Yesterday, former Treasury Secretary Henry Paulson visited with FoxBusiness Channel to sit down for an interview (thanks T. Tatteo). Known as Hank, Paulson wasn’t some obscure former cabinet officer whose tenure was uneventful and forgettable. Rather, Hank happened to be in charge of the literal printing press during the 2008 panic and meltdown.
“I think we can look back on it,” Paulson said Tuesday during an exclusive interview with Maria Bartiromo. “And while recognizing how difficult it’s been for so many Americans, recognize it could have been far worse, because we were very close — very, very close — to a real economic catastrophe that could have rivaled the Great Depression.”
Hold that thought.
That’s the problem with these guys. They all write the economic history as if it began with “jobs saved.” These are not separate issues, the contraction from recovery; or lack of recovery. If the economy never comes back, then it doesn’t really matter how deep it was at the worst point, does it? Time is absolutely conclusive.
Should real GDP in the US fail to reach 3.8% in 2018, this economy will have officially underperformed the 1930’s. Let me repeat that. Unless GDP grows by near 4% for the entire year and not just the one occasional quarter, we have grown by less than during the decade that followed the 1929 crash.
This is their “boom.”
In other statistics it’s already been worse. One of the few, really the only, data points that goes back far enough to give us a consistent series through both time periods is Industrial Production. The 2010’s have already been weaker than the 1930’s.
Despite the boost from WWII, US industry never did get back on the same track as it had created during the twenties. We can, despite the media blackout in favor of the unemployment rate, relate.
In short, people like Paulson have spoken too soon; as if they have been in a rush to move on from the conversation. They’ve been making these claims throughout the last decade as if it matters. The only thing that does is where the economy goes after it confronts a massive dislocation. That much was proved by the 1930’s.
As I pointed out in Toronto last month, the message has actually been the same both times. In the thirties, it was FDR who kept trying to claim that the economy was good enough. It hadn’t recovered and certainly by 1938 it appeared as if it never would. But good enough wasn’t anywhere close to good or enough, as the generation who gave their lives in the forties would tragically find out.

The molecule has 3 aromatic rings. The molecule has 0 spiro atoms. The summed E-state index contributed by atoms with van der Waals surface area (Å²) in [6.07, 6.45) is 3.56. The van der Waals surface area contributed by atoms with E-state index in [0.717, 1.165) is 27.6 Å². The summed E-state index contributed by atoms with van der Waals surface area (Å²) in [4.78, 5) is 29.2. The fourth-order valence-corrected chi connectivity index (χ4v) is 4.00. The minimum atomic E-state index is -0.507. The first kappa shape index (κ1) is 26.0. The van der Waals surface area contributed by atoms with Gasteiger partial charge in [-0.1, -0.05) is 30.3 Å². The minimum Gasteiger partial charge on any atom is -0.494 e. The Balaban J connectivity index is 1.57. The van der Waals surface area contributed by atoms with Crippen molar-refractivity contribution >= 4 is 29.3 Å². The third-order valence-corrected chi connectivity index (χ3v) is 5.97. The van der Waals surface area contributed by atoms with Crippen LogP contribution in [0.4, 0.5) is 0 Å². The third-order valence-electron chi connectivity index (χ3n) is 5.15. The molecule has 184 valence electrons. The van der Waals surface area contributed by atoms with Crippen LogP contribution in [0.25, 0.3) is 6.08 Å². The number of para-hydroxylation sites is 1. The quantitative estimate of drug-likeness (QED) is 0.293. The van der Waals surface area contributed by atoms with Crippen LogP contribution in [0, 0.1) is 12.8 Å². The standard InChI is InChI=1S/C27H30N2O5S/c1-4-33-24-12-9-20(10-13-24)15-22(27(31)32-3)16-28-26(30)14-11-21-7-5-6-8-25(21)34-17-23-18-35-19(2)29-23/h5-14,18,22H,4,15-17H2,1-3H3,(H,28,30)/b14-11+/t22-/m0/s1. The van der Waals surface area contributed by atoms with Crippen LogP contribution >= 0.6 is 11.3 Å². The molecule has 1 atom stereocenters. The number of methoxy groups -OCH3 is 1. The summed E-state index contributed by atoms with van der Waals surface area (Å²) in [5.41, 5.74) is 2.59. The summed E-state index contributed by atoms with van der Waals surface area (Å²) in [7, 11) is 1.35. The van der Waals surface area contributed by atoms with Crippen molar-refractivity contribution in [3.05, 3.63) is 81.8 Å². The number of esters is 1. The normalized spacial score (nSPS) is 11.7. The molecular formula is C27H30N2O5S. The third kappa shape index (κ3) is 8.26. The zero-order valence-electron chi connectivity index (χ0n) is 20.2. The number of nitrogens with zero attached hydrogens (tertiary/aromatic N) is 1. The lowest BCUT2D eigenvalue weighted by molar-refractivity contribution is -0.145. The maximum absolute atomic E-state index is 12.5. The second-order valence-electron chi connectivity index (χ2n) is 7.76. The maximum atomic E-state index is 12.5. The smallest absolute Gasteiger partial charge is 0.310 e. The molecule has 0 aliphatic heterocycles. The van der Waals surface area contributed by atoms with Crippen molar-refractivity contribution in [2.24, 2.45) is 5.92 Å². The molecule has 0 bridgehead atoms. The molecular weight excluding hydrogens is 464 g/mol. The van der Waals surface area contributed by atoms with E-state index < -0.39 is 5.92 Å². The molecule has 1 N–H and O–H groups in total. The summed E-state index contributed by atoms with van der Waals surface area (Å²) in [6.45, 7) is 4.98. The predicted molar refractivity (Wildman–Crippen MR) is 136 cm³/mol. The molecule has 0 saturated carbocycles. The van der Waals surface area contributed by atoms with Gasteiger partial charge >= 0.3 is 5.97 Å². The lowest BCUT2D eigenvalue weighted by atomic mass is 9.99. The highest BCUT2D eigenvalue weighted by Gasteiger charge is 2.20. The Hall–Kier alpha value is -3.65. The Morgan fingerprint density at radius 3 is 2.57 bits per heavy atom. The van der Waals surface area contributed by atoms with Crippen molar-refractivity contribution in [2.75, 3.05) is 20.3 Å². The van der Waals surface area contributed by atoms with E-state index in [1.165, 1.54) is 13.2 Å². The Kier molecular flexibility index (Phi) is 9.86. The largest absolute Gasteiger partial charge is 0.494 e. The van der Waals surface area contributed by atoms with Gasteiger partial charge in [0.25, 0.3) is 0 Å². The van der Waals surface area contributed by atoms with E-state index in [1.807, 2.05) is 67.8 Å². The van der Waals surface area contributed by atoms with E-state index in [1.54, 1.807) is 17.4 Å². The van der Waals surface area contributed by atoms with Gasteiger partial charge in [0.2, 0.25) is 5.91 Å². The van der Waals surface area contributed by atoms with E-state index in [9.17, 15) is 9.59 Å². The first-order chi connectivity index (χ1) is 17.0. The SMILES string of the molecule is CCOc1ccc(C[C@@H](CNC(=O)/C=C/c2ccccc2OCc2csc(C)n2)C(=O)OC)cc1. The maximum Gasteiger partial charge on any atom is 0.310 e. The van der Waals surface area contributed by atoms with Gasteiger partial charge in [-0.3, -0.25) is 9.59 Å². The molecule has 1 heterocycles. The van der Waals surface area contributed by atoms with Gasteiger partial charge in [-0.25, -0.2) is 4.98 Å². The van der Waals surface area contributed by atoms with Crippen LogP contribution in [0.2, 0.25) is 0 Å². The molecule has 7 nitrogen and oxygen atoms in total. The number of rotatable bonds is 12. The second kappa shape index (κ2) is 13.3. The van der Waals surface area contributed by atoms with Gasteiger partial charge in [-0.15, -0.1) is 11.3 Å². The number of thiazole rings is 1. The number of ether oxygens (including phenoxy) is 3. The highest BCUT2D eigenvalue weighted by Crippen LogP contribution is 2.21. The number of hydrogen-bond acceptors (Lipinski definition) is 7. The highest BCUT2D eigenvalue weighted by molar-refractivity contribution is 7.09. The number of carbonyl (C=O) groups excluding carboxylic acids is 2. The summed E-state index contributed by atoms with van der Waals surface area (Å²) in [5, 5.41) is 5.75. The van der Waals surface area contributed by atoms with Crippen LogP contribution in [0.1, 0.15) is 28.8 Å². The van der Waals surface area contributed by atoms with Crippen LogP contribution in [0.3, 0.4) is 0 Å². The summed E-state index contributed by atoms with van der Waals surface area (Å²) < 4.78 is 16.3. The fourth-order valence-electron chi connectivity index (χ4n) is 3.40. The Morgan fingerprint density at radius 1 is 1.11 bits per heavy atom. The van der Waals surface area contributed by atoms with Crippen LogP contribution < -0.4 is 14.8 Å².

In the 2010’s, FDR’s good enough has become jobs saved, or, as Paulson echoes from others, at least it wasn’t the thirties. Yet, it has been the thirties. The history of the crisis didn’t stop being written in March 2009.
This is the economy into which the FOMC is now “raising rates.” They call this “strong”; it is a preposterous proposition. An economy that can’t even match the decade of the Great Depression warrants the removal of accommodation?
This is the big issue at the heart of the matter. The Fed (and other central banks around the world who are equally responsible for the global economy being plunged into this position) believes it has been accommodative – but only in the jobs saved sense. They are, right at this moment, repackaging good enough for another angry generation.
It’s not. Not even close. Prolonged stagnation leads nowhere good. We’ve only experienced a taste to this point, global social order coming apart at the seams. Like the late 30’s, it’s impossible to know where the breaking point is.
Credit Paulson, Greenspan, Bernanke, and all the rest. They’ve managed a feat universally believed impossible. Now that’s hawkish. Nineteen forties hawkish.